Must Med-Mal Cases Be Tried Only Where the Injury Occurred?

Wayne J. Guglielmo, MA


March 18, 2019

In This Article

Should Cases Be Decided Where the Alleged Injury Occurred?

Trial attorneys sometimes try to change the venue of a malpractice trial in an effort to get a more favorable jury for their client. Years ago, the Pennsylvania Supreme Court issued a rule that required plaintiffs to file their medical malpractice suit in the county where the alleged medical error occurred—and not where judicial history indicated a jury might view their claim more favorably. The decision, in effect, put an end to a practice popularly known in legal circles as "venue shopping."

However, responding to an urgent request from state Senate leaders, the Pennsylvania Supreme Court has agreed to set aside for now its proposed change to that rule, which was aimed at cutting down on the number of medical malpractice suits, according to a story last month in The Morning Call, among other news outlets.[1]

Together with Democratic lawmakers, the trial bar has asked this current court to change the long-standing rule for two major reasons. First, they say, the venue restriction severely hampers plaintiffs' ability to find impartial juries in some rural counties, where jurors presumably tend to favor defendants over plaintiffs.

And second, the restriction unfairly singles out med-mal claimants, who, unlike plaintiffs filing negligence claims in other industries, face curbs on venue choice.

Word that the high court was contemplating a change to the venue rule prompted Senate Republicans to pass a resolution calling for a delay. On February 14, justices agreed to postpone their decision until year's end, pending the completion of a legislative study.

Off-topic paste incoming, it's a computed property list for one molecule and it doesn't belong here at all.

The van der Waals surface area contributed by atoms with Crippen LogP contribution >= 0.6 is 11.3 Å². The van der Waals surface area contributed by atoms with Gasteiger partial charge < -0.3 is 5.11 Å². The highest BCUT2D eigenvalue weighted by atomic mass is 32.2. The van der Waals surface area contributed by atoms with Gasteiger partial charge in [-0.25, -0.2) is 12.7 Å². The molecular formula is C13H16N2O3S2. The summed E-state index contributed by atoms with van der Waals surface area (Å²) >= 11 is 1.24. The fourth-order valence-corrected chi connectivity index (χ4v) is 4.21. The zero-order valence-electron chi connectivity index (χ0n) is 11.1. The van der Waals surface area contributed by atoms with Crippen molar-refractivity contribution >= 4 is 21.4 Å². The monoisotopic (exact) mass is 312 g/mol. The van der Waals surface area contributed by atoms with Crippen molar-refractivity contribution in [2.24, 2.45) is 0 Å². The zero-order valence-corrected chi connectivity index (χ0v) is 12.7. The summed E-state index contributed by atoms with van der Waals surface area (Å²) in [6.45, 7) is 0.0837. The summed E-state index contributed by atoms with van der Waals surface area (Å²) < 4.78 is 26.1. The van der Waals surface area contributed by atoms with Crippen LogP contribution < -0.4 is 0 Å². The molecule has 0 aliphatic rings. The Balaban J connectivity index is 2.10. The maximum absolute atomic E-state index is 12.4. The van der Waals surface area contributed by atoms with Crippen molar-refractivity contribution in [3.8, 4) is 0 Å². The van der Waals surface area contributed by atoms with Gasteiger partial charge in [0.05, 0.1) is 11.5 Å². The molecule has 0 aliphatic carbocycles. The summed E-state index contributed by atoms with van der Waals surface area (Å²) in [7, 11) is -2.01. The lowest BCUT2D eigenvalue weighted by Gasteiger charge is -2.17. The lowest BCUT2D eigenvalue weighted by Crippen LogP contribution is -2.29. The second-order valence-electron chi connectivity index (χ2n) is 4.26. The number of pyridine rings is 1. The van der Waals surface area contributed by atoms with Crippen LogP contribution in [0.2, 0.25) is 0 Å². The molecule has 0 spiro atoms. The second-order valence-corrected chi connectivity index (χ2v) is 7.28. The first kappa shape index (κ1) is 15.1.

On the very same day, the House Republican Caucus hosted a public hearing where hospital officials, doctor groups, and others weighed in on the court's proposed change.

If the court went ahead and rescinded its rule against venue shopping, argued both physician and hospital representatives, regional healthcare partnerships with Philadelphia-based groups could be jeopardized. Why? Because doctors and hospitals would be reluctant to partner with facilities located in a city where juries tend to favor plaintiffs over defendants, rewarding the former with sizable judgments.

But independent experts consulted by The Morning Call voiced their skepticism.

"I don't see that logic," said Hanming Fang, a professor of economics at the University of Pennsylvania, who studies insurance and healthcare markets.

In principle, he explained, a change in the venue rule wouldn't affect such partnerships one way or another, since, under the high court's proposed revision, attorneys filing a medical malpractice suit could choose the City of Brotherly Love as their venue whether or not the facility where the injury occurred had an affiliation with a Philadelphia-based health system.

Still, the current rule prohibiting venue shopping—along with other reforms to the state tort system passed nearly two decades ago—seems to have had its intended effect: to drive down the number of suits and high-end judgments. Private insurance companies, for one, are reportedly collecting more money in malpractice premiums than they're paying out in claims. The result is that surpluses in the state-run med-mal compensation fund have risen to record levels.

Whether these surpluses have come at the expense of injured patients getting a fair shake in the Pennsylvania courts is something that, at the end of the year, justices will need to weigh carefully before deciding whether the venue rule should stand as it is or be altered.


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